Feinstein has served in the Senate since winning election in 1992.


Tax March and other events

The next big national protest will be the April 15 Tax March. Originally envisioned as a demand for Trump to release his income tax returns, the event has expanded to call for a fairer tax system and oppose tax cuts for the wealthy, according to Our Revolution, a group that grew out of the Bernie Sanders campaign that aims to support a new generation of progressive leaders.

The San Francisco event will begin with a rally at Civic Center starting at 1 p.m., followed by a march down Market Street. Similar marches will take place in Washington, D.C. and cities across the country. The San Francisco march is expected to be sizeable – perhaps the largest local protest since the post-inauguration Women's March – with more than 9,000 people indicating they will attend on the event's Facebook page. (

Also on April 15, Trump supporters and alt-right activists will hold a Patriot's Day free speech rally in Berkeley, which will be met with an anti-fascist counterprotest, similar to the clash that took place at a pro-Trump rally in early March.

The rally, sponsored by the Liberty Revival Alliance, will feature popular alt-right speakers. Members of the Oath Keepers (a conservative organization of current and former members of the military and law enforcement) and a group called 2 Million Bikers have said they will provide security, according to a report in the East Bay Express.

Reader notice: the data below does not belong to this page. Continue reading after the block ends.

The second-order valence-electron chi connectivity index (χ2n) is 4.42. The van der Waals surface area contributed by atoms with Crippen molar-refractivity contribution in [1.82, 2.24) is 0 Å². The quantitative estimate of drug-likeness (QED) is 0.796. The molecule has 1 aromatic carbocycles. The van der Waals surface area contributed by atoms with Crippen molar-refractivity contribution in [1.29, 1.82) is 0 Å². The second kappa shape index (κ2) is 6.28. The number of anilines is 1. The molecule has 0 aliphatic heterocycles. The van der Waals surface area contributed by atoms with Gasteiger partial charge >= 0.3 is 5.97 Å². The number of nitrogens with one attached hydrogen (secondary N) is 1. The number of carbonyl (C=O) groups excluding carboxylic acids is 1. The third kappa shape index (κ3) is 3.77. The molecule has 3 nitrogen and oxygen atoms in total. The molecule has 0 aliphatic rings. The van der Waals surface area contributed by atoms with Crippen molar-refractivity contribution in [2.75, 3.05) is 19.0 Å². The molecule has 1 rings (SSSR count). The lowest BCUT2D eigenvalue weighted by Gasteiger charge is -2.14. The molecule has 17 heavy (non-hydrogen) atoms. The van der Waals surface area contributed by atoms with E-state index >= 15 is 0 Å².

The rally is scheduled for noon at Martin Luther King Jr. Civic Center Park in downtown Berkeley. In response, Bay Area anti-fascists are hosting a "bloc party and cookout" starting at 10 a.m. at the same location. The weekly Berkeley farmers market has been canceled for the day, reportedly for the first time ever.

"These fascists are coming to our backyard in an attempt to scare us off the streets and they hope to build on this success," the Bay Area Committee Against Fascism wrote on the East Bay IndyMedia website. "What we do, or do not do, on the 15th will have ramifications across the country."

On Tuesday, April 18, San Francisco activists are planning a vigil and protest against the reported torture and killing of gay men in Chechnya. The protest will start at 7 p.m. at the Russian Consulate, 2790 Green Street. (

Recent news reports allege that as many as 100 gay men have been rounded up and sent to detention centers, where they have been beaten and some have been killed. A spokesman for head of state Ramzan Kadyrov denied the reports, saying there are no gay men in the mostly Muslim Russia-aligned republic.

Also on April 18, local environmentalists and other oil pipeline opponents will hold a protest as part of a week of action calling for defunding the Keystone XL pipeline, which Trump recently approved after years of contentious debate. The march will start at Justin Herman Plaza at 3:30 p.m., stop at banks along Market Street that are involved in funding the pipeline, and end at the Board of Supervisors meeting at City Hall. ( .)

Finally, this year's Easter party in the park Sunday, April 16, put on by the Sisters of Perpetual Indulgence, will have a more political edge than usual. In addition to the regular lineup of drag queens and Hunky Jesus contestants, the event promises a "Trump exorcism." The party starts at noon at Hellman Hollow in Golden Gate Park.